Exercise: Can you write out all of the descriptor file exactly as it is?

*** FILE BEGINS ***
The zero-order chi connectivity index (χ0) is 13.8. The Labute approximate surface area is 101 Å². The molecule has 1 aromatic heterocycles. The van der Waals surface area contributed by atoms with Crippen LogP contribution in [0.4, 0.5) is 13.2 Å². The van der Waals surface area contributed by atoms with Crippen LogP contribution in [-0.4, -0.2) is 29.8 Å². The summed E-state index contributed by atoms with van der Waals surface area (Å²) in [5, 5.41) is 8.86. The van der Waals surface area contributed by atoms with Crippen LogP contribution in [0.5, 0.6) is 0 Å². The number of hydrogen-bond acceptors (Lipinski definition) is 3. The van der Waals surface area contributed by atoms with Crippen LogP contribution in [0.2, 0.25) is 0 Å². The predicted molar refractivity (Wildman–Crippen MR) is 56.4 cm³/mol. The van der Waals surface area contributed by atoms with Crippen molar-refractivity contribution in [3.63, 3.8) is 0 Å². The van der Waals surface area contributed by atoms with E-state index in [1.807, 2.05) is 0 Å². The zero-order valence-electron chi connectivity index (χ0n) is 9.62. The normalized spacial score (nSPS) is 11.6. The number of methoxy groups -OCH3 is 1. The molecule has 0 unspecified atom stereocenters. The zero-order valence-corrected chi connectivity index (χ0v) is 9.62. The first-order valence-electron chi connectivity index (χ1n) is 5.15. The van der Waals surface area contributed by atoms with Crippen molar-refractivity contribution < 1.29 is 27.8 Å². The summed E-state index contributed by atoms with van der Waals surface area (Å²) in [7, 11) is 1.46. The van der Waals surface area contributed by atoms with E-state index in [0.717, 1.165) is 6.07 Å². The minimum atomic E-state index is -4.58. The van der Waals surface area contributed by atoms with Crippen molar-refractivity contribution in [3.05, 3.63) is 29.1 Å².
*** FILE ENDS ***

The zero-order chi connectivity index (χ0) is 13.8. The Labute approximate surface area is 101 Å². The molecule has 1 aromatic heterocycles. The van der Waals surface area contributed by atoms with Crippen LogP contribution in [0.4, 0.5) is 13.2 Å². The van der Waals surface area contributed by atoms with Crippen LogP contribution in [-0.4, -0.2) is 29.8 Å². The summed E-state index contributed by atoms with van der Waals surface area (Å²) in [5, 5.41) is 8.86. The van der Waals surface area contributed by atoms with Crippen LogP contribution in [0.5, 0.6) is 0 Å². The number of hydrogen-bond acceptors (Lipinski definition) is 3. The van der Waals surface area contributed by atoms with Crippen LogP contribution in [0.2, 0.25) is 0 Å². The predicted molar refractivity (Wildman–Crippen MR) is 56.4 cm³/mol. The van der Waals surface area contributed by atoms with Crippen molar-refractivity contribution in [3.63, 3.8) is 0 Å². The van der Waals surface area contributed by atoms with E-state index in [1.807, 2.05) is 0 Å². The zero-order valence-electron chi connectivity index (χ0n) is 9.62. The normalized spacial score (nSPS) is 11.6. The number of methoxy groups -OCH3 is 1. The molecule has 0 unspecified atom stereocenters. The zero-order valence-corrected chi connectivity index (χ0v) is 9.62. The first-order valence-electron chi connectivity index (χ1n) is 5.15. The van der Waals surface area contributed by atoms with Crippen molar-refractivity contribution < 1.29 is 27.8 Å². The summed E-state index contributed by atoms with van der Waals surface area (Å²) in [7, 11) is 1.46. The van der Waals surface area contributed by atoms with E-state index in [0.717, 1.165) is 6.07 Å². The minimum atomic E-state index is -4.58. The van der Waals surface area contributed by atoms with Crippen molar-refractivity contribution in [3.05, 3.63) is 29.1 Å².